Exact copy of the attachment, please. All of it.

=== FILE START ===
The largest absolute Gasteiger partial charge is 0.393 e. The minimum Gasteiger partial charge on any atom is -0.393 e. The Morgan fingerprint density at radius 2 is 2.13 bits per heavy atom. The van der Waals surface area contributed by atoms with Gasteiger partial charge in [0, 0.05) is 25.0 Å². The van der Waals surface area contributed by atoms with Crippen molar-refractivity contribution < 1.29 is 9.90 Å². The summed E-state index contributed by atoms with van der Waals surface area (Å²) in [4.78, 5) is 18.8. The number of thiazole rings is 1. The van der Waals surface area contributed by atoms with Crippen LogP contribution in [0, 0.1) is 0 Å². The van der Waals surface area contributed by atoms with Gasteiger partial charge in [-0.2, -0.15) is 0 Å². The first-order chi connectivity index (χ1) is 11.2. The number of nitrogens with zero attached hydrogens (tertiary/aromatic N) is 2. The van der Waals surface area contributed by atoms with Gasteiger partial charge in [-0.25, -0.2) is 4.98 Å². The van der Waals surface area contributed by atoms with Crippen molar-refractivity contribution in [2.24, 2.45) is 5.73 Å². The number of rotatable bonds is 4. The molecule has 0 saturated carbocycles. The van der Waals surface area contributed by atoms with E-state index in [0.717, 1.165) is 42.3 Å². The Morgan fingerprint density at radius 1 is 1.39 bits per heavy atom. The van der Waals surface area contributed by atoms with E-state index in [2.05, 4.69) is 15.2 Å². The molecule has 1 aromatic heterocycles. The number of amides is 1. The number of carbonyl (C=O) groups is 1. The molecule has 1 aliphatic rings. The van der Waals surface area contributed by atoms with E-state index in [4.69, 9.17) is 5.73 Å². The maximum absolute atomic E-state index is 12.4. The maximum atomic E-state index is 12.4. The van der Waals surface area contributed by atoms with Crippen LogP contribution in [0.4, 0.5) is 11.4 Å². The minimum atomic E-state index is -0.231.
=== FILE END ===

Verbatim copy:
The largest absolute Gasteiger partial charge is 0.393 e. The minimum Gasteiger partial charge on any atom is -0.393 e. The Morgan fingerprint density at radius 2 is 2.13 bits per heavy atom. The van der Waals surface area contributed by atoms with Gasteiger partial charge in [0, 0.05) is 25.0 Å². The van der Waals surface area contributed by atoms with Crippen molar-refractivity contribution < 1.29 is 9.90 Å². The summed E-state index contributed by atoms with van der Waals surface area (Å²) in [4.78, 5) is 18.8. The number of thiazole rings is 1. The van der Waals surface area contributed by atoms with Crippen LogP contribution in [0, 0.1) is 0 Å². The van der Waals surface area contributed by atoms with Gasteiger partial charge in [-0.2, -0.15) is 0 Å². The first-order chi connectivity index (χ1) is 11.2. The number of nitrogens with zero attached hydrogens (tertiary/aromatic N) is 2. The van der Waals surface area contributed by atoms with Gasteiger partial charge in [-0.25, -0.2) is 4.98 Å². The van der Waals surface area contributed by atoms with Crippen molar-refractivity contribution in [2.24, 2.45) is 5.73 Å². The number of rotatable bonds is 4. The molecule has 0 saturated carbocycles. The van der Waals surface area contributed by atoms with E-state index in [0.717, 1.165) is 42.3 Å². The Morgan fingerprint density at radius 1 is 1.39 bits per heavy atom. The van der Waals surface area contributed by atoms with E-state index in [2.05, 4.69) is 15.2 Å². The molecule has 1 aromatic heterocycles. The number of amides is 1. The number of carbonyl (C=O) groups is 1. The molecule has 1 aliphatic rings. The van der Waals surface area contributed by atoms with E-state index in [4.69, 9.17) is 5.73 Å². The maximum absolute atomic E-state index is 12.4. The maximum atomic E-state index is 12.4. The van der Waals surface area contributed by atoms with Crippen LogP contribution in [0.4, 0.5) is 11.4 Å². The minimum atomic E-state index is -0.231.